Ylan Mui joins Closing Bell with news from Washington, D.C., where the Treasury Department estimates it will hit the debt ceiling by Nov. 4 if it’s not raised by Congress. For access to live and exclusive video from CNBC subscribe to CNBC PRO: https://cnb.cx/2NGeIvi
Politicians in Congress are currently in a staredown over the debt ceiling. Lawmakers must reach an agreement soon to allow the government to meet its payment obligations for Social Security, tax credits and military salaries, among other items.
Treasury Secretary Janet Yellen warned that the Treasury will likely run out of ways to pay its bills at some point in October.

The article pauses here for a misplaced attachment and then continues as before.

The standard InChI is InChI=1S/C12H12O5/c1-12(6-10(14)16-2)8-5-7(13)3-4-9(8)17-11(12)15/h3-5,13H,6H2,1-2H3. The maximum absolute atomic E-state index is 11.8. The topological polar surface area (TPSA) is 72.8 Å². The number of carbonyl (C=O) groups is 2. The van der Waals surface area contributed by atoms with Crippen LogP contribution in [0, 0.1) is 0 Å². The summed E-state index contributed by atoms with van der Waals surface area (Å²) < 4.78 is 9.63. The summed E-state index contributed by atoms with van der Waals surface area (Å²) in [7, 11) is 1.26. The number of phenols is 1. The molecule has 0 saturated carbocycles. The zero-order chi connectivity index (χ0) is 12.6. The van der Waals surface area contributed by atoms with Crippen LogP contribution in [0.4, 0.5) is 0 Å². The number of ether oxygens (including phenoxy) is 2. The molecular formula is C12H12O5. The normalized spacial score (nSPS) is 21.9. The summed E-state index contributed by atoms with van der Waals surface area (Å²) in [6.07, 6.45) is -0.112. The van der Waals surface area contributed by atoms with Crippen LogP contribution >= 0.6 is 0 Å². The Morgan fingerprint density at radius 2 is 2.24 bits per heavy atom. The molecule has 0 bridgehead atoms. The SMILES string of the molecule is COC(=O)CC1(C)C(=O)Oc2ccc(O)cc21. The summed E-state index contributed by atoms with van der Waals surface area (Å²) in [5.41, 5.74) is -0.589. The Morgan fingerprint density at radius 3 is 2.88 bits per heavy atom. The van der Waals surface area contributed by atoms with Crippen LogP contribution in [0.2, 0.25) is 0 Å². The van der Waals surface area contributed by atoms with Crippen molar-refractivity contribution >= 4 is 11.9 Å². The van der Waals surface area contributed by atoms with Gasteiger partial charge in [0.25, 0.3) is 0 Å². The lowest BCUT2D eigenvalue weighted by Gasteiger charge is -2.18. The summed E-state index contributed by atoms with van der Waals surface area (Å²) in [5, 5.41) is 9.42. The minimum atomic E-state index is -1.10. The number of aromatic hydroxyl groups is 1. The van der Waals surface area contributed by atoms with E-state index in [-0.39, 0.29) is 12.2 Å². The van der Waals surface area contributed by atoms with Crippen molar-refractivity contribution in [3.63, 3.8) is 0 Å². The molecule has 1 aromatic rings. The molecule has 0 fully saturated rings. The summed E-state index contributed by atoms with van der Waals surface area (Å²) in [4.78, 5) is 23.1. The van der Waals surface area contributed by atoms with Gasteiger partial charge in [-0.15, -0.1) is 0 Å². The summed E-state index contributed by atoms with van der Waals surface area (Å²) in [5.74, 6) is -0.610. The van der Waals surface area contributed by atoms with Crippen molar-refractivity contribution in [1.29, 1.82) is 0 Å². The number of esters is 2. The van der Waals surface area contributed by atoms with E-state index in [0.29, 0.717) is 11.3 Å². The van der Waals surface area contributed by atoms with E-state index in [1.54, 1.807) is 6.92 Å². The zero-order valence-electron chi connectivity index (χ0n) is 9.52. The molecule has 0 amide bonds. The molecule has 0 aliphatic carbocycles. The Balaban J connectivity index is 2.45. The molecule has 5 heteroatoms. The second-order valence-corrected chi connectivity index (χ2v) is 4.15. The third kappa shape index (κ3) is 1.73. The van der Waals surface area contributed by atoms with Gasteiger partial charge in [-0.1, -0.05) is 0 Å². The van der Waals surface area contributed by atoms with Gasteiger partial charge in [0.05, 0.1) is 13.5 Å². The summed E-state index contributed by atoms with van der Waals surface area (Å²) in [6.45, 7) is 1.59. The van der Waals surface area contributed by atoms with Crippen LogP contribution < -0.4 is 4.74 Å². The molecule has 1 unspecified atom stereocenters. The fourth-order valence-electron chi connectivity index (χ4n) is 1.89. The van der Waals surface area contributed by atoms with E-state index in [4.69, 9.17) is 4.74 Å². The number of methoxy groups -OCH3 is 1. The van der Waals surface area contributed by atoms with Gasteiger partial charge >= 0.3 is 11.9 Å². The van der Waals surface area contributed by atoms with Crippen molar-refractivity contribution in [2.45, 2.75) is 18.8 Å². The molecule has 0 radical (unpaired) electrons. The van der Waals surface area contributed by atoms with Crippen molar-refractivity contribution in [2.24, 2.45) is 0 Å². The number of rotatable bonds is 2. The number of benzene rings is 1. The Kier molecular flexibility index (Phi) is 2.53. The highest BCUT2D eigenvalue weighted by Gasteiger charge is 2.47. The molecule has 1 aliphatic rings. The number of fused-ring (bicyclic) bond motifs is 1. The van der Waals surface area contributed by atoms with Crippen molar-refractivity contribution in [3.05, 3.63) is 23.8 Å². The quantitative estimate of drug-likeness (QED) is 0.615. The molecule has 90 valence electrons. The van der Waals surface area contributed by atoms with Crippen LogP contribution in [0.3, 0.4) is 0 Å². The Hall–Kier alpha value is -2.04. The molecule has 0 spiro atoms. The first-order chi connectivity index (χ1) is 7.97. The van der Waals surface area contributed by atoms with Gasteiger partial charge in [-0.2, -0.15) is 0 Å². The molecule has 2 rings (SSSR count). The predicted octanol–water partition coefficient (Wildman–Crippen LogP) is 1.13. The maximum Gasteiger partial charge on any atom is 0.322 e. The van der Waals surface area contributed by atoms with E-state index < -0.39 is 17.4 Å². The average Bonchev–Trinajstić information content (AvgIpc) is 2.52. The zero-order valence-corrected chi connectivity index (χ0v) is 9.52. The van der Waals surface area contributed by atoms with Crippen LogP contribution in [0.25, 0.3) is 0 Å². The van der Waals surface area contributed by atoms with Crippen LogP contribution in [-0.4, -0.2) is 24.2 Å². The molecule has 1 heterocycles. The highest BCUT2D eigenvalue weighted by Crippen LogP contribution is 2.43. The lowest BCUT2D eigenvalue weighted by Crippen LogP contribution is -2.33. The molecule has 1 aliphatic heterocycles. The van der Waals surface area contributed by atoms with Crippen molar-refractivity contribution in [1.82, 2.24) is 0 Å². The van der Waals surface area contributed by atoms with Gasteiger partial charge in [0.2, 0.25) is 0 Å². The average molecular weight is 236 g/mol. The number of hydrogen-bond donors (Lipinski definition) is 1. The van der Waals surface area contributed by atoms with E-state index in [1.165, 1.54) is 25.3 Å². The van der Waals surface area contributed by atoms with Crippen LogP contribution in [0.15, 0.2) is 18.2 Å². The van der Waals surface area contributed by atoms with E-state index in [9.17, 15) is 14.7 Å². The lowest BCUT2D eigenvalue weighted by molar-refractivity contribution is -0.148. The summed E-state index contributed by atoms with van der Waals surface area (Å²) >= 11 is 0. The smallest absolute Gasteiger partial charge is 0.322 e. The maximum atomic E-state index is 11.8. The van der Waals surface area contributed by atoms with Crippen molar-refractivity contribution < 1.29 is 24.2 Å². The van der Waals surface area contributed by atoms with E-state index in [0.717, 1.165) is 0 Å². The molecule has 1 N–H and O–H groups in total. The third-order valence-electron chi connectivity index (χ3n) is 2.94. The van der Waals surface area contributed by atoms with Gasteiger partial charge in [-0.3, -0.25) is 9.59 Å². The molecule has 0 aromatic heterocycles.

Democrats want to suspend or increase the debt limit through legislation. However, Senate Minority Leader Mitch McConnell, R-Ky., has said that Democrats need to find a way to pass it without any support from the GOP.
Democrats argue that raising the ceiling will simply allow the U.S. Treasury to pay for spending and tax cuts that were greenlit during the Trump administration, while Republicans say they won’t help lift the debt limit because of the Democrats’ $3.5 trillion spending plan. Suspending or increasing the limit does not authorize any new spending.
The Republican opposition may force Democrats to lift the ceiling on their own as part of the spending package, which they plan to pass without the GOP through budget reconciliation. The process requires only a simple majority in the Senate split 50-50 by party.
So what does all this mean for you? Here’s what the debt ceiling is and how a failure to raise it could have far-reaching effects in the economy.
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